Back in the late 19th and early 20th century, local governments and car manufacturers experimented with a lot of different materials for number plates, ranging from porcelain to metal and even pressed soybeans. However, after numerous trials and errors, both the public and private sector eventually settled on acrylic to manufacture number plates.
Acrylic is a synthetic resin manufactured from the derivatives of acrylic acid (CH2=CHCO2H), which is typically found in the rumen fluid of sheep and marine algae. Chemists have known of the process to create acrylic since the middle of the 19th century. However, its practical application was only discovered in the early 20th century following ground breaking research by chemical company Rohm and Haas (known today as Dow Chemical) under the supervision of its founder, Dr Otto Röhm. By mid-20th century, stable forms of polymers derived from acrylic esters became cost-effective to manufacturer, and it was quickly latched on by car manufacturers.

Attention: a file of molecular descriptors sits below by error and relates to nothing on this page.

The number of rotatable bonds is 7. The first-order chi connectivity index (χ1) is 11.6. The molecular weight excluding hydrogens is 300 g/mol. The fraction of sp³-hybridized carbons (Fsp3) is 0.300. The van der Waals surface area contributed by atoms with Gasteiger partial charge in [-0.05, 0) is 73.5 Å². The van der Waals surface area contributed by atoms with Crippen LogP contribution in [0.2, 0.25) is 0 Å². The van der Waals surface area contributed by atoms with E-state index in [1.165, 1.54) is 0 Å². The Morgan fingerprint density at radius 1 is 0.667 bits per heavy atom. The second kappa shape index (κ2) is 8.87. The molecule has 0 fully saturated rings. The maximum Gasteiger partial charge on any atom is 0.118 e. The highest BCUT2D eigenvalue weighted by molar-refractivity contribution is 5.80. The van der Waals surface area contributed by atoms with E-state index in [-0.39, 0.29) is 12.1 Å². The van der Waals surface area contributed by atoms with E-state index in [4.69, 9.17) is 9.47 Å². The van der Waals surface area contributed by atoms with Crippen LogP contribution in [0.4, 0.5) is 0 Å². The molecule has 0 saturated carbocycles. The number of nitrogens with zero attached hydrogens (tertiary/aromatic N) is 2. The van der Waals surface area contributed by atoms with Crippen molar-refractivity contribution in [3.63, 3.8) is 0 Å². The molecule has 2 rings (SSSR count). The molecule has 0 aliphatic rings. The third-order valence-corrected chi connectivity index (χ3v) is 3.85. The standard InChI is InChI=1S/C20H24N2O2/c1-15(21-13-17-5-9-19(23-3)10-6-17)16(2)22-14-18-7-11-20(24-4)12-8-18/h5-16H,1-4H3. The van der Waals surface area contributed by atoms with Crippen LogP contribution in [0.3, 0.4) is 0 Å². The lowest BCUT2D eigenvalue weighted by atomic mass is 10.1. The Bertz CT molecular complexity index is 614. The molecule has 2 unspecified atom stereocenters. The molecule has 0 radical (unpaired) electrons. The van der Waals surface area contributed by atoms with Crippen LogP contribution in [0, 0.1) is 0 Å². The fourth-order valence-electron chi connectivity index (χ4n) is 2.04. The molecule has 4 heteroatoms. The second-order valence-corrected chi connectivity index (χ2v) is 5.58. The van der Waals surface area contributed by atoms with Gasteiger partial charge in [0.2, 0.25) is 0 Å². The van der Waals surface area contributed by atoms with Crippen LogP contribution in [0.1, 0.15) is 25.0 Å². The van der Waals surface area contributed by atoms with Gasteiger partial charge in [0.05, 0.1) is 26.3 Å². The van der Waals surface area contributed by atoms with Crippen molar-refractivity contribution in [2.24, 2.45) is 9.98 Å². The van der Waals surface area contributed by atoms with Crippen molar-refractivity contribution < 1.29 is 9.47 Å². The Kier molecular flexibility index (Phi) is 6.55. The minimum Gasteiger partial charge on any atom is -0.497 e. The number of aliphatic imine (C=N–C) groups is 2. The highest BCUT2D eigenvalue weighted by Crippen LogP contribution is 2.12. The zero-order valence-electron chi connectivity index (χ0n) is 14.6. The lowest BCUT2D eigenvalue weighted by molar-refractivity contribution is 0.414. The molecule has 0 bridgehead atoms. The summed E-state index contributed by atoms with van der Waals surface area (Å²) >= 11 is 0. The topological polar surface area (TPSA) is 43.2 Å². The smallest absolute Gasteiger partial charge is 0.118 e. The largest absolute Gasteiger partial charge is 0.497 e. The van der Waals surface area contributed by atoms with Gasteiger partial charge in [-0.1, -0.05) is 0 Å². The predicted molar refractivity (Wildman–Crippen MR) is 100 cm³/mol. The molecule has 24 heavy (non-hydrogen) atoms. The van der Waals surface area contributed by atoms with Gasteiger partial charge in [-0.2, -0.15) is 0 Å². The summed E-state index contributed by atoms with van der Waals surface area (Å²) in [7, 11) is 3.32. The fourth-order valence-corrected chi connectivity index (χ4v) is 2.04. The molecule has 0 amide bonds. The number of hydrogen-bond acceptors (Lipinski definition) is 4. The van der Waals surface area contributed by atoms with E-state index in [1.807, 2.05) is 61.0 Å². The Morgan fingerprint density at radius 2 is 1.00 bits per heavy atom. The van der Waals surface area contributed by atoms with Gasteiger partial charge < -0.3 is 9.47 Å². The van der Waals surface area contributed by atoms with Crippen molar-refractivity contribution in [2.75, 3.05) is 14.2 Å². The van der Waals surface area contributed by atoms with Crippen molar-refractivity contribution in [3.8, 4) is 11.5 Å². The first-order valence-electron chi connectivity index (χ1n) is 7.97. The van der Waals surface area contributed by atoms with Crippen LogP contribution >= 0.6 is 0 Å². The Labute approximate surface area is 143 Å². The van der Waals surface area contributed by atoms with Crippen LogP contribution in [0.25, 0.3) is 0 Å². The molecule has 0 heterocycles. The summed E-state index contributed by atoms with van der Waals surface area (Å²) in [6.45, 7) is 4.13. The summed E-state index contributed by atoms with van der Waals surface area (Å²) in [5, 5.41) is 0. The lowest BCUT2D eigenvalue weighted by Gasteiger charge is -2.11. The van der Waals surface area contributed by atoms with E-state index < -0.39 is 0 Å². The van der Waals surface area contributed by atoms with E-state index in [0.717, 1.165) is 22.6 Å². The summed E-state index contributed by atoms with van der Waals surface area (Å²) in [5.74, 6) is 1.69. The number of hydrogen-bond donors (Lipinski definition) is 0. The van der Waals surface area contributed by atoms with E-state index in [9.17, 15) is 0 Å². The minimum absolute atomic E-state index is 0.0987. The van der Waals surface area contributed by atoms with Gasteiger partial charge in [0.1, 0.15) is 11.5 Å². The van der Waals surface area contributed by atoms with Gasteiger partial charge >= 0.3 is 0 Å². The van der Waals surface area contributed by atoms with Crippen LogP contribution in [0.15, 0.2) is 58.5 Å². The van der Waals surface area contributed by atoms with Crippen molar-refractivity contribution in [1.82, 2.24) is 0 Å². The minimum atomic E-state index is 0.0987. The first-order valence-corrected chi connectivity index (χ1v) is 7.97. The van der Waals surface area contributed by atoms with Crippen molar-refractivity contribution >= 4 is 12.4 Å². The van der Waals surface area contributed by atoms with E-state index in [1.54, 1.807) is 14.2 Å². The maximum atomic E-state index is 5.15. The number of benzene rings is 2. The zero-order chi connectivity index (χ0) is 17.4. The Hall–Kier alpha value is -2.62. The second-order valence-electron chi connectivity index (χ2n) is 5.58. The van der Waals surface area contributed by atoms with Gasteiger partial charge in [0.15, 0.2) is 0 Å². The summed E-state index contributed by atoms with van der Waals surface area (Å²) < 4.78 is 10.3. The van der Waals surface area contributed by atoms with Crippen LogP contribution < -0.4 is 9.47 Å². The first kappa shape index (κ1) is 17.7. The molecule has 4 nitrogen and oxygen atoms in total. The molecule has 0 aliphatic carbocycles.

Acrylic polymers are highly versatile, and can morph into various compounds when combined with other chemicals. The resulting compounds are usually durable, flexible and heat resistant. They can also be made transparent without any loss of tensile strength. As a result, over the last half century, acrylic has been used in a wide range of industries, ranging from aeronautics (windows) and submarines (periscopes and port windows) to construction (windows and skylights).
Acrylic has multiple properties which makes it perfect for number plates. These properties include:
Acrylic fares exceptionally well even under extreme weather. It will not crack or become compressed even under rapidly changing temperatures. It won’t blink an eye (if it has one) even if it was exposed to sunlight after being drenched by rain on a daily basis.
Acrylic is capable of reflecting low levels of light from a wide spectrum. As such, the reading visibility (even for infrared ANPR camera) remains high even under low lighting conditions.
Despite its tensile strength and lightness, acrylic is quite easy to shape and mould. With the application of just a little heat, acrylic can be shaped into various sizes. This reduces manufacturing cost, as well as packaging and delivery costs.